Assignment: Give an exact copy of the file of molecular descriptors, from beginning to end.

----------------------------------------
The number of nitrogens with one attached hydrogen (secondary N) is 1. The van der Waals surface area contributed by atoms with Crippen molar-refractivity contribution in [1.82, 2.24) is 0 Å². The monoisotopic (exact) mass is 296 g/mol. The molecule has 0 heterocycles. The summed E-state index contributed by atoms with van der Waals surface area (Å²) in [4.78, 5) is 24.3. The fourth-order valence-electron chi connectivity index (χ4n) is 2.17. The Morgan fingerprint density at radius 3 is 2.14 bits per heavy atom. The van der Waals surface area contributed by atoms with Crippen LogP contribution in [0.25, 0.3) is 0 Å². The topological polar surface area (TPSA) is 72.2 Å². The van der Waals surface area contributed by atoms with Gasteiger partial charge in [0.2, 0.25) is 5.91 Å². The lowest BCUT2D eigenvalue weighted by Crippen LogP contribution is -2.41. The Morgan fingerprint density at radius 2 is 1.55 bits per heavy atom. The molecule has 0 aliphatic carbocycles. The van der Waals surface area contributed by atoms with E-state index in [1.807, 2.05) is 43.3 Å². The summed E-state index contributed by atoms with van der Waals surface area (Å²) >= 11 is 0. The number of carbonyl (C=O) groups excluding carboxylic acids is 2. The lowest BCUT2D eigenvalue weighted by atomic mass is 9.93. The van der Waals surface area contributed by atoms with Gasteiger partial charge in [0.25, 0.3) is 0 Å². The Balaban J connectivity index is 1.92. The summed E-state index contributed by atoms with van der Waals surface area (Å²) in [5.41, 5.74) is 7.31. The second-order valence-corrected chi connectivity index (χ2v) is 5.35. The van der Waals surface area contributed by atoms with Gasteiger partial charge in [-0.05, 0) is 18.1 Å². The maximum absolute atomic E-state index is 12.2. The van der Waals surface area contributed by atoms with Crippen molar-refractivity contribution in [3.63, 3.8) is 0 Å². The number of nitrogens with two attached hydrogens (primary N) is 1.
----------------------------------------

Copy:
The number of nitrogens with one attached hydrogen (secondary N) is 1. The van der Waals surface area contributed by atoms with Crippen molar-refractivity contribution in [1.82, 2.24) is 0 Å². The monoisotopic (exact) mass is 296 g/mol. The molecule has 0 heterocycles. The summed E-state index contributed by atoms with van der Waals surface area (Å²) in [4.78, 5) is 24.3. The fourth-order valence-electron chi connectivity index (χ4n) is 2.17. The Morgan fingerprint density at radius 3 is 2.14 bits per heavy atom. The van der Waals surface area contributed by atoms with Crippen LogP contribution in [0.25, 0.3) is 0 Å². The topological polar surface area (TPSA) is 72.2 Å². The van der Waals surface area contributed by atoms with Gasteiger partial charge in [0.2, 0.25) is 5.91 Å². The lowest BCUT2D eigenvalue weighted by Crippen LogP contribution is -2.41. The Morgan fingerprint density at radius 2 is 1.55 bits per heavy atom. The molecule has 0 aliphatic carbocycles. The van der Waals surface area contributed by atoms with E-state index in [1.807, 2.05) is 43.3 Å². The summed E-state index contributed by atoms with van der Waals surface area (Å²) >= 11 is 0. The number of carbonyl (C=O) groups excluding carboxylic acids is 2. The lowest BCUT2D eigenvalue weighted by atomic mass is 9.93. The van der Waals surface area contributed by atoms with Gasteiger partial charge in [0.25, 0.3) is 0 Å². The Balaban J connectivity index is 1.92. The summed E-state index contributed by atoms with van der Waals surface area (Å²) in [5.41, 5.74) is 7.31. The second-order valence-corrected chi connectivity index (χ2v) is 5.35. The van der Waals surface area contributed by atoms with Gasteiger partial charge in [-0.05, 0) is 18.1 Å². The maximum absolute atomic E-state index is 12.2. The van der Waals surface area contributed by atoms with Crippen molar-refractivity contribution in [3.63, 3.8) is 0 Å². The number of nitrogens with two attached hydrogens (primary N) is 1.